Here Is Where We Meet
One hot afternoon in Lisbon, the narrator finds his long-dead mother seated on a park bench. "The dead don't stay ...more
More lists with this book...
my favorite quotes:
"If you have to cry, he said, and sometimes you can't help it, if you have to cry, cry afterwards, never during! Remember this. Unless you're with those who love you, only those who love you, and in that case you're already lucky, for there are never many who love yo ...more
This reads like a dream, only it is impeccably lucid. The gears of reality work its wonders in subtly blending it in the seemingly ceaseless moments of rendezvous and longing with the past; with it are people John has lost in many, many ways. ** "Life depends upon finding cover. Everything hides. What has vanished has gone into hiding. An absence — as after the departure of the dead — is felt as a loss but not as an abandonment. The dead a ...more
In engaging in the delightful fantasy that something like this might be truly possible, I would find myself asking much more considered questions; would find myself expressing all the things I ...more
"Life depends on finding cover," the narrator writes. "Everything hides. What has va ...more
Though critics can't agree exactly what genre Berger is working in ("autobiographical fiction, fictional autobiography, or maybe a hybrid of breviary, consecration, and ancestor worship," says Harper's), the praise for his writing comes so close to unanimity that classification seems beside the point. It's one thing to earn artistic freedom, something this British author has done with classic works of fiction (the trilogy Into Their Labors) and art criticism (About Looking and Ways of Seeing); i...more
"Ways of Seeing," a book and series that has been a life-long inspiration, and before his death, was all I had known John Berger for. "Here is Where We Meet" is his first fiction I've read, and includes much of the challenging ways of viewing the world that made "Ways of Seeing" such a ground breaking work. The story crosses from England to Poland, from friends to lovers, from birth to death, reminiscing and peering f ...more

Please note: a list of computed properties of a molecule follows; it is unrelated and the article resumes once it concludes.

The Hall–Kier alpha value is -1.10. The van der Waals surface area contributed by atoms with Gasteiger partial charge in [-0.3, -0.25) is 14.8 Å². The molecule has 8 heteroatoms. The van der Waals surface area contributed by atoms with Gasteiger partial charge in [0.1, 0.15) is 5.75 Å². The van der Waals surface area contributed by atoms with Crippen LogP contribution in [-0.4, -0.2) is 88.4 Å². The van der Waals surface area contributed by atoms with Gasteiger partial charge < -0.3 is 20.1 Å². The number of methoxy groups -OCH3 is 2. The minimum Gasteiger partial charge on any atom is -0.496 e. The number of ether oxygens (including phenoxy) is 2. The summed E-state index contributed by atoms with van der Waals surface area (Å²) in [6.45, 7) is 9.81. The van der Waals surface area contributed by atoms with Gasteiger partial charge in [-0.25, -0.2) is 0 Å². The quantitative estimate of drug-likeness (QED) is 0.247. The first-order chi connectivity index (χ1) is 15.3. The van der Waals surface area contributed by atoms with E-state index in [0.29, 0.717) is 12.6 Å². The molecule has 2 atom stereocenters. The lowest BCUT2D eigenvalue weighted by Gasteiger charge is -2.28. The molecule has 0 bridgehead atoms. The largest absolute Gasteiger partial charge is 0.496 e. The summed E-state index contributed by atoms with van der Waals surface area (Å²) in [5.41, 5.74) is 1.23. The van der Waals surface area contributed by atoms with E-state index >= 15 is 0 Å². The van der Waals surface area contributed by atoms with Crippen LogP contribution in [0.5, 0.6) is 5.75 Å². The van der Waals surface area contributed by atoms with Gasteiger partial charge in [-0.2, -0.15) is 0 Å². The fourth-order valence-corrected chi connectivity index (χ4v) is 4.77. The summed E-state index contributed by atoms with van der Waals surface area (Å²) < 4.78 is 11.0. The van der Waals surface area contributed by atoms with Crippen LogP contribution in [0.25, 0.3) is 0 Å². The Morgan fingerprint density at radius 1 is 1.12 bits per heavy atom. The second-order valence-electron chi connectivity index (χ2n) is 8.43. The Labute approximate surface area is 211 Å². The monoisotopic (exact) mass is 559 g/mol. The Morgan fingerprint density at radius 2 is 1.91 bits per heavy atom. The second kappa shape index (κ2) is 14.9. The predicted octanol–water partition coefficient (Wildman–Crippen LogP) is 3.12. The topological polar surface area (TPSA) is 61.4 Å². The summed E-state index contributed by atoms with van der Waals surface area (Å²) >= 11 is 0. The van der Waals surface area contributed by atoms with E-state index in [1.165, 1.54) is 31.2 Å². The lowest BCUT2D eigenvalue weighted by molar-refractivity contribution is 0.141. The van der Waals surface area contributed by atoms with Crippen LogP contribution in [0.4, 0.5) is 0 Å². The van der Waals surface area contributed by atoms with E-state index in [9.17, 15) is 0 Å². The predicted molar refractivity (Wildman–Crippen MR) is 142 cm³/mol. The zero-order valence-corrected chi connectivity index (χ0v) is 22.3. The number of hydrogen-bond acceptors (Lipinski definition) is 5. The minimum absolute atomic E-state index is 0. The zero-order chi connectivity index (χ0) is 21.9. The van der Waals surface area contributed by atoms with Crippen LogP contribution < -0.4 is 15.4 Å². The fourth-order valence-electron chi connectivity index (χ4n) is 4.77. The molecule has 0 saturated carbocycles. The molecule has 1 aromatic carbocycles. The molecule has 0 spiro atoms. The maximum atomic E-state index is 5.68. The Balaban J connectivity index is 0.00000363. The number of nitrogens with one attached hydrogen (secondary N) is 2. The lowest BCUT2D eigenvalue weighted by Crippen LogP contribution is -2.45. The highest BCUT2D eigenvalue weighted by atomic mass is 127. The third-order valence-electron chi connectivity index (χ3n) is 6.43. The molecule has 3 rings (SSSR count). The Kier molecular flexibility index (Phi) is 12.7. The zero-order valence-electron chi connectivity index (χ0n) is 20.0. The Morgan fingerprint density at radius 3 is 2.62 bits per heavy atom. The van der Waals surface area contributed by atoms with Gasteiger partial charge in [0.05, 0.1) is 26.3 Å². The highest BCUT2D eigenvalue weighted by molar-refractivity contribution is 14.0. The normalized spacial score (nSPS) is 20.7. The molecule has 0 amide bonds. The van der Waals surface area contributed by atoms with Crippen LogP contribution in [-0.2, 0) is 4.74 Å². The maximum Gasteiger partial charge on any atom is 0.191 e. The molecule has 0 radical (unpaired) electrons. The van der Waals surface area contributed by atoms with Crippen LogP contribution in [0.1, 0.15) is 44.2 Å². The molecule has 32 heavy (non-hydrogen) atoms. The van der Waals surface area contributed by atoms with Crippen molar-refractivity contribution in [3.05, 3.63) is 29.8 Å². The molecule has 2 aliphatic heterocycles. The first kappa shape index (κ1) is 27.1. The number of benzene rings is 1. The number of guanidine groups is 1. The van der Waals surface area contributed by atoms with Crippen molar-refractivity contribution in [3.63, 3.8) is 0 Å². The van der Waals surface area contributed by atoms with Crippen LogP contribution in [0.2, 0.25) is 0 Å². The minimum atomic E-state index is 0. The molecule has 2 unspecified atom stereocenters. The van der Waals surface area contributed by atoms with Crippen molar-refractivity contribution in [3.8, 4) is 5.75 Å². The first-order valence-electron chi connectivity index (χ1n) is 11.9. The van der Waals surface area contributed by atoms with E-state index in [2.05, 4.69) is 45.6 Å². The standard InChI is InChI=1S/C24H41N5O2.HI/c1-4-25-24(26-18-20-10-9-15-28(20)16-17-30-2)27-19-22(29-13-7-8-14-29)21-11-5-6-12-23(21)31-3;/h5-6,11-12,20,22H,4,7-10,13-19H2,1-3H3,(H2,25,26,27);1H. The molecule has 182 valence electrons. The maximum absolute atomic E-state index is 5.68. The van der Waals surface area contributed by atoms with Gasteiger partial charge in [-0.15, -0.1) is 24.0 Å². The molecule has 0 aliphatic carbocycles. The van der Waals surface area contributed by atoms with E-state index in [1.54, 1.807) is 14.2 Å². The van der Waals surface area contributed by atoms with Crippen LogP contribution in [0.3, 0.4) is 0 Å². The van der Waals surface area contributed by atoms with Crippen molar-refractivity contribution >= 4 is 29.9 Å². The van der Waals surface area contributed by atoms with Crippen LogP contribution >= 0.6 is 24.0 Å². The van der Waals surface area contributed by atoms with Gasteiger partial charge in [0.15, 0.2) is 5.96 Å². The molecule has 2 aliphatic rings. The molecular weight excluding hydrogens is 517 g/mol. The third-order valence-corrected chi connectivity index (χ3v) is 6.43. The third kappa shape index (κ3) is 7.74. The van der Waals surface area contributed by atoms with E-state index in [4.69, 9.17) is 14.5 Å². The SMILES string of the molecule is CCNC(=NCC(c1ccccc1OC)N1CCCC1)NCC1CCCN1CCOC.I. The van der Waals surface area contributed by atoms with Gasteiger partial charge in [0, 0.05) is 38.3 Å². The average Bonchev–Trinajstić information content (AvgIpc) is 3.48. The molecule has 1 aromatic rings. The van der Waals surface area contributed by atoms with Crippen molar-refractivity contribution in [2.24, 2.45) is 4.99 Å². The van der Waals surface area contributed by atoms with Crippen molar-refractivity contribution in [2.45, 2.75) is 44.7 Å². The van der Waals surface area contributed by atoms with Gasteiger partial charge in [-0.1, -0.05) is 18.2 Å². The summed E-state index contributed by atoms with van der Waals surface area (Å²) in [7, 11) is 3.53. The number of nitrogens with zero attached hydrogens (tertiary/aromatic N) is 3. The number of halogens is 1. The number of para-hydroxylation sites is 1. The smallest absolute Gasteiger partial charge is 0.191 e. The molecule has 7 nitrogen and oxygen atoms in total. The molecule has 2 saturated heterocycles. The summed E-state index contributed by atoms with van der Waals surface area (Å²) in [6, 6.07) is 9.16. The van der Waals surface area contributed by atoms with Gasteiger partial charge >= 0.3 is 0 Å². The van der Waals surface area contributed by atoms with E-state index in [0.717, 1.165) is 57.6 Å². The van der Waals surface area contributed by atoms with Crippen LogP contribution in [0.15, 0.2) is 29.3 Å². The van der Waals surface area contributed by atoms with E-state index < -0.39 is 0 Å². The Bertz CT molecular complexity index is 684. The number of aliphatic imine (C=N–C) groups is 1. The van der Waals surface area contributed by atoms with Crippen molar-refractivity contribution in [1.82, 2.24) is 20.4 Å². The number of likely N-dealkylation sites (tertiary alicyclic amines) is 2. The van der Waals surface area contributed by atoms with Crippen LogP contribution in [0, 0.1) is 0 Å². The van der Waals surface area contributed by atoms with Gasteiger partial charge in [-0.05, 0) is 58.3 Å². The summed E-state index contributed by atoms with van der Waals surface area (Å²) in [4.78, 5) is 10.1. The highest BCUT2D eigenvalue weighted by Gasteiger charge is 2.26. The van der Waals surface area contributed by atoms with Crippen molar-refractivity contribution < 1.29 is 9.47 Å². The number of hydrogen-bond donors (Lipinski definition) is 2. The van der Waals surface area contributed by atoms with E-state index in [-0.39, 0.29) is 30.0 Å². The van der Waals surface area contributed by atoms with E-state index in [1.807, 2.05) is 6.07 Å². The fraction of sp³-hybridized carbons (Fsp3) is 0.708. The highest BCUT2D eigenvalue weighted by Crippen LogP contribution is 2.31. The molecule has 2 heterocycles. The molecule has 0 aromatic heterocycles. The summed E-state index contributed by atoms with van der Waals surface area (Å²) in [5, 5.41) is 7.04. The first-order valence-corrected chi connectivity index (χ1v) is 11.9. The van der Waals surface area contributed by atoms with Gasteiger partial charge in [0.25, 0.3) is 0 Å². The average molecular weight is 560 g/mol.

"I risk to write nonsense these days.
Just write down what you find.
I'll never know what I've found.
No, you'll never know. All you have to know is whether you're lying or whether you're trying to tell the truth, you can't aff ...more
It's a strange story that could occur anywhere and to anyone with age to them. Yes, the "narrator finds his long-dead mother seated on a park bench"...and that allows Berger to tell many stories because the narrator's mother, as well as others you know are or aren't there, tell stories you couldn't tell without them. For me there's a few bonuses...like cave art, rivers, rocks, and trees.
~ Linda Campbell Franklin ...more
John Berger's writing took me back to the atmosphere of Lisbon, the unmatchable closeness one has with one's fellow art school students and gave me faith that our memories of food, travel, art and lost loved ones carry along with us into the present. ...more
Later he was self exiled to continental Europe, living between the french Alps in summer and the suburbs of Paris in winter. Since then, his production has incre ...more
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Naturally. How could it be otherwise? You can either be fearless or you can be free, you can’t be both.”